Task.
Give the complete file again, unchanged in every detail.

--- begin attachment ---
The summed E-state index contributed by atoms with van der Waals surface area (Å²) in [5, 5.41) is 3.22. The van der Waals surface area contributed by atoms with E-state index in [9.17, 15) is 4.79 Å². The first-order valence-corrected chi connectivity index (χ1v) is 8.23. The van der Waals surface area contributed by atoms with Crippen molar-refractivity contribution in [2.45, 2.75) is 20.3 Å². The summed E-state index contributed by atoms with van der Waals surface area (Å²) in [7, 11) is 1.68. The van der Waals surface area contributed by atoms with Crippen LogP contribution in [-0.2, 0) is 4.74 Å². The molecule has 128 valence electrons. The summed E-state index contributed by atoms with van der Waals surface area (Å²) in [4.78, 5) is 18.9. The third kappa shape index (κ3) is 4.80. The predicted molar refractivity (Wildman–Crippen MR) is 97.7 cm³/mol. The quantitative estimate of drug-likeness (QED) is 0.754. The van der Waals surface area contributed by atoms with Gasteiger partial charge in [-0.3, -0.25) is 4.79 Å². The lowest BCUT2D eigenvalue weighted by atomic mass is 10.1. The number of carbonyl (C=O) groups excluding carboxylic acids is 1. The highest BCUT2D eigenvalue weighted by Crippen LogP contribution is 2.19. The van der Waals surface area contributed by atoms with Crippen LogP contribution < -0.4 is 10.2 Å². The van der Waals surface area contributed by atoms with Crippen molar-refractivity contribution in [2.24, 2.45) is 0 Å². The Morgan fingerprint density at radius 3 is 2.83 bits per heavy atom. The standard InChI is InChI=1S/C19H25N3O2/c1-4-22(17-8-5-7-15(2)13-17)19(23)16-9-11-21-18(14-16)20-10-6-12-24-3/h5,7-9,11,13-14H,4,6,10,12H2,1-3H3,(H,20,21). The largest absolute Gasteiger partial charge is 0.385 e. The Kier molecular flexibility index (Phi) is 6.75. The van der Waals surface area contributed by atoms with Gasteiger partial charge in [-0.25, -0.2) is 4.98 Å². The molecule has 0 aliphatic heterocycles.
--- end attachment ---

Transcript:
The summed E-state index contributed by atoms with van der Waals surface area (Å²) in [5, 5.41) is 3.22. The van der Waals surface area contributed by atoms with E-state index in [9.17, 15) is 4.79 Å². The first-order valence-corrected chi connectivity index (χ1v) is 8.23. The van der Waals surface area contributed by atoms with Crippen molar-refractivity contribution in [2.45, 2.75) is 20.3 Å². The summed E-state index contributed by atoms with van der Waals surface area (Å²) in [7, 11) is 1.68. The van der Waals surface area contributed by atoms with Crippen LogP contribution in [-0.2, 0) is 4.74 Å². The molecule has 128 valence electrons. The summed E-state index contributed by atoms with van der Waals surface area (Å²) in [4.78, 5) is 18.9. The third kappa shape index (κ3) is 4.80. The predicted molar refractivity (Wildman–Crippen MR) is 97.7 cm³/mol. The quantitative estimate of drug-likeness (QED) is 0.754. The van der Waals surface area contributed by atoms with Gasteiger partial charge in [-0.3, -0.25) is 4.79 Å². The lowest BCUT2D eigenvalue weighted by atomic mass is 10.1. The number of carbonyl (C=O) groups excluding carboxylic acids is 1. The highest BCUT2D eigenvalue weighted by Crippen LogP contribution is 2.19. The van der Waals surface area contributed by atoms with Crippen LogP contribution < -0.4 is 10.2 Å². The van der Waals surface area contributed by atoms with Crippen molar-refractivity contribution in [2.24, 2.45) is 0 Å². The Morgan fingerprint density at radius 3 is 2.83 bits per heavy atom. The standard InChI is InChI=1S/C19H25N3O2/c1-4-22(17-8-5-7-15(2)13-17)19(23)16-9-11-21-18(14-16)20-10-6-12-24-3/h5,7-9,11,13-14H,4,6,10,12H2,1-3H3,(H,20,21). The largest absolute Gasteiger partial charge is 0.385 e. The Kier molecular flexibility index (Phi) is 6.75. The van der Waals surface area contributed by atoms with Gasteiger partial charge in [-0.25, -0.2) is 4.98 Å². The molecule has 0 aliphatic heterocycles.